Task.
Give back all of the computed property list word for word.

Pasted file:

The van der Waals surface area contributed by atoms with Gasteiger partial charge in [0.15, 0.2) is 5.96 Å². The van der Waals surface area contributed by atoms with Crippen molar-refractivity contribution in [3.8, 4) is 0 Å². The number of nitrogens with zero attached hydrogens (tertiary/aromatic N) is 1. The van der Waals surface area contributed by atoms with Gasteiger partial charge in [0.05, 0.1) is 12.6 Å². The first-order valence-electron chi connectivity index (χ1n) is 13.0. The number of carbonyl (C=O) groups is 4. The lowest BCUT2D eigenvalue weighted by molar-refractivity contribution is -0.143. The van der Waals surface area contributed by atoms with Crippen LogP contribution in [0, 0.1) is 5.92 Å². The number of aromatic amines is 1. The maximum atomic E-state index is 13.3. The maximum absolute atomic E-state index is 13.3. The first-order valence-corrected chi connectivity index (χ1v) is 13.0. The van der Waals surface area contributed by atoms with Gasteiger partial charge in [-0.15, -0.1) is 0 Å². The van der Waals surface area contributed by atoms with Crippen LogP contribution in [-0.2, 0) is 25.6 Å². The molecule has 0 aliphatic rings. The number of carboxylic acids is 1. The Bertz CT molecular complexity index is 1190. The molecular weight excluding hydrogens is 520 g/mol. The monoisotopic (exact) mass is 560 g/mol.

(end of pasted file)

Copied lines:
The van der Waals surface area contributed by atoms with Gasteiger partial charge in [0.15, 0.2) is 5.96 Å². The van der Waals surface area contributed by atoms with Crippen molar-refractivity contribution in [3.8, 4) is 0 Å². The number of nitrogens with zero attached hydrogens (tertiary/aromatic N) is 1. The van der Waals surface area contributed by atoms with Gasteiger partial charge in [0.05, 0.1) is 12.6 Å². The first-order valence-electron chi connectivity index (χ1n) is 13.0. The number of carbonyl (C=O) groups is 4. The lowest BCUT2D eigenvalue weighted by molar-refractivity contribution is -0.143. The van der Waals surface area contributed by atoms with Crippen LogP contribution in [0, 0.1) is 5.92 Å². The number of aromatic amines is 1. The maximum atomic E-state index is 13.3. The maximum absolute atomic E-state index is 13.3. The first-order valence-corrected chi connectivity index (χ1v) is 13.0. The van der Waals surface area contributed by atoms with Gasteiger partial charge in [-0.15, -0.1) is 0 Å². The van der Waals surface area contributed by atoms with Crippen LogP contribution in [-0.2, 0) is 25.6 Å². The molecule has 0 aliphatic rings. The number of carboxylic acids is 1. The Bertz CT molecular complexity index is 1190. The molecular weight excluding hydrogens is 520 g/mol. The monoisotopic (exact) mass is 560 g/mol.